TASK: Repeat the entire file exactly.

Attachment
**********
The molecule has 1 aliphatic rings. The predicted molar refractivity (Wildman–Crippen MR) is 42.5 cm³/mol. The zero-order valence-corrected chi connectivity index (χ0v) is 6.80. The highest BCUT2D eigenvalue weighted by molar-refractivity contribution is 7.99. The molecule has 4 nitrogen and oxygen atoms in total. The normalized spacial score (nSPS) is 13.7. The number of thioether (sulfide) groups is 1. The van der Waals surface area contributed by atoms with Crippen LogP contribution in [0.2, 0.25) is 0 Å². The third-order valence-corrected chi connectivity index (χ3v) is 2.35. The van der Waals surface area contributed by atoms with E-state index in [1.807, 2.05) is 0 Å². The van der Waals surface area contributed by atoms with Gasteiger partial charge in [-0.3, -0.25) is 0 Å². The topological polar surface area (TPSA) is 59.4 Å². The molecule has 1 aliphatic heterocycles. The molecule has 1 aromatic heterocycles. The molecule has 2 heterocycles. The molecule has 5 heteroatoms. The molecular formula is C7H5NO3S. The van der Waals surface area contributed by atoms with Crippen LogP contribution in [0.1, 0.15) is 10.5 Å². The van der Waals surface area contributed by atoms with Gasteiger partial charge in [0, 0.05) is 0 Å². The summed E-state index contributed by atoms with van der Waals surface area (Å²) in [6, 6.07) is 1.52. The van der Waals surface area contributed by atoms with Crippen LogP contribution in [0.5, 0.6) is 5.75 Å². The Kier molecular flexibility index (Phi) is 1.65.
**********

The molecule has 1 aliphatic rings. The predicted molar refractivity (Wildman–Crippen MR) is 42.5 cm³/mol. The zero-order valence-corrected chi connectivity index (χ0v) is 6.80. The highest BCUT2D eigenvalue weighted by molar-refractivity contribution is 7.99. The molecule has 4 nitrogen and oxygen atoms in total. The normalized spacial score (nSPS) is 13.7. The number of thioether (sulfide) groups is 1. The van der Waals surface area contributed by atoms with Crippen LogP contribution in [0.2, 0.25) is 0 Å². The third-order valence-corrected chi connectivity index (χ3v) is 2.35. The van der Waals surface area contributed by atoms with E-state index in [1.807, 2.05) is 0 Å². The van der Waals surface area contributed by atoms with Gasteiger partial charge in [-0.3, -0.25) is 0 Å². The topological polar surface area (TPSA) is 59.4 Å². The molecule has 1 aliphatic heterocycles. The molecule has 1 aromatic heterocycles. The molecule has 2 heterocycles. The molecule has 5 heteroatoms. The molecular formula is C7H5NO3S. The van der Waals surface area contributed by atoms with Crippen LogP contribution in [0.1, 0.15) is 10.5 Å². The van der Waals surface area contributed by atoms with Gasteiger partial charge in [0, 0.05) is 0 Å². The summed E-state index contributed by atoms with van der Waals surface area (Å²) in [6, 6.07) is 1.52. The van der Waals surface area contributed by atoms with Crippen LogP contribution in [0.5, 0.6) is 5.75 Å². The Kier molecular flexibility index (Phi) is 1.65.